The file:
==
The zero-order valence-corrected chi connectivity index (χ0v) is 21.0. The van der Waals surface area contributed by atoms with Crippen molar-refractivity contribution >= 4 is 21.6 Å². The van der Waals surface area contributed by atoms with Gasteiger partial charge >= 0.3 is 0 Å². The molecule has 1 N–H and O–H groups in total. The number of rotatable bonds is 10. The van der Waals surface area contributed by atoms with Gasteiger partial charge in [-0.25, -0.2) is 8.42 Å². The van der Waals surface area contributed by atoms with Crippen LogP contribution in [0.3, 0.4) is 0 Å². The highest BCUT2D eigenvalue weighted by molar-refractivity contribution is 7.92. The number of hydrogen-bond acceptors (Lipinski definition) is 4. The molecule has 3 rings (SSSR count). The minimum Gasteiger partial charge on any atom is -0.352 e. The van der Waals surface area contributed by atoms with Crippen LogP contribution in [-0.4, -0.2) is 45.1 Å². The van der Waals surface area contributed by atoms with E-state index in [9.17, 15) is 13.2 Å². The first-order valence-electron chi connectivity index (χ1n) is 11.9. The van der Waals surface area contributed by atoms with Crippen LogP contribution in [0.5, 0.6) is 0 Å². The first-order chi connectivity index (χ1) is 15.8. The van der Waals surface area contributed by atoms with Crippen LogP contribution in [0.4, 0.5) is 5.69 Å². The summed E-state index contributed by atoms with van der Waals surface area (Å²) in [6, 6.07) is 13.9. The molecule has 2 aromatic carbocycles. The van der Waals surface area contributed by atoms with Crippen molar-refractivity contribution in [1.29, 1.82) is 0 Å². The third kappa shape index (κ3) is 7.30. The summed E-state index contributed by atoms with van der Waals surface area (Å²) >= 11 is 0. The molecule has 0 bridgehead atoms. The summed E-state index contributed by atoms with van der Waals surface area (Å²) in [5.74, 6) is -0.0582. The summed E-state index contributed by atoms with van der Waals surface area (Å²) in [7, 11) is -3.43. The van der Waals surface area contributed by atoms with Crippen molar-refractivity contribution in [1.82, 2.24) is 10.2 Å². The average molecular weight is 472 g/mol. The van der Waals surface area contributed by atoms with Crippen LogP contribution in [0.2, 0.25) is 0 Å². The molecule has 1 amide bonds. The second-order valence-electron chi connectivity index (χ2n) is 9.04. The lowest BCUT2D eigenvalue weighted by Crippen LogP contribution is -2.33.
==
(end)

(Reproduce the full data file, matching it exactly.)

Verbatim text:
The zero-order valence-corrected chi connectivity index (χ0v) is 21.0. The van der Waals surface area contributed by atoms with Crippen molar-refractivity contribution >= 4 is 21.6 Å². The van der Waals surface area contributed by atoms with Gasteiger partial charge >= 0.3 is 0 Å². The molecule has 1 N–H and O–H groups in total. The number of rotatable bonds is 10. The van der Waals surface area contributed by atoms with Gasteiger partial charge in [-0.25, -0.2) is 8.42 Å². The van der Waals surface area contributed by atoms with Crippen LogP contribution in [0.3, 0.4) is 0 Å². The highest BCUT2D eigenvalue weighted by molar-refractivity contribution is 7.92. The number of hydrogen-bond acceptors (Lipinski definition) is 4. The molecule has 3 rings (SSSR count). The minimum Gasteiger partial charge on any atom is -0.352 e. The van der Waals surface area contributed by atoms with Crippen LogP contribution in [-0.4, -0.2) is 45.1 Å². The van der Waals surface area contributed by atoms with E-state index in [9.17, 15) is 13.2 Å². The first-order valence-electron chi connectivity index (χ1n) is 11.9. The van der Waals surface area contributed by atoms with Crippen LogP contribution in [0.5, 0.6) is 0 Å². The first-order chi connectivity index (χ1) is 15.8. The van der Waals surface area contributed by atoms with Crippen LogP contribution in [0.4, 0.5) is 5.69 Å². The summed E-state index contributed by atoms with van der Waals surface area (Å²) in [6, 6.07) is 13.9. The molecule has 2 aromatic carbocycles. The van der Waals surface area contributed by atoms with Crippen molar-refractivity contribution in [1.29, 1.82) is 0 Å². The third kappa shape index (κ3) is 7.30. The summed E-state index contributed by atoms with van der Waals surface area (Å²) >= 11 is 0. The molecule has 0 bridgehead atoms. The summed E-state index contributed by atoms with van der Waals surface area (Å²) in [5.74, 6) is -0.0582. The summed E-state index contributed by atoms with van der Waals surface area (Å²) in [7, 11) is -3.43. The van der Waals surface area contributed by atoms with Crippen molar-refractivity contribution in [1.82, 2.24) is 10.2 Å². The average molecular weight is 472 g/mol. The van der Waals surface area contributed by atoms with Crippen LogP contribution in [0.2, 0.25) is 0 Å². The molecule has 1 amide bonds. The second-order valence-electron chi connectivity index (χ2n) is 9.04. The lowest BCUT2D eigenvalue weighted by Crippen LogP contribution is -2.33.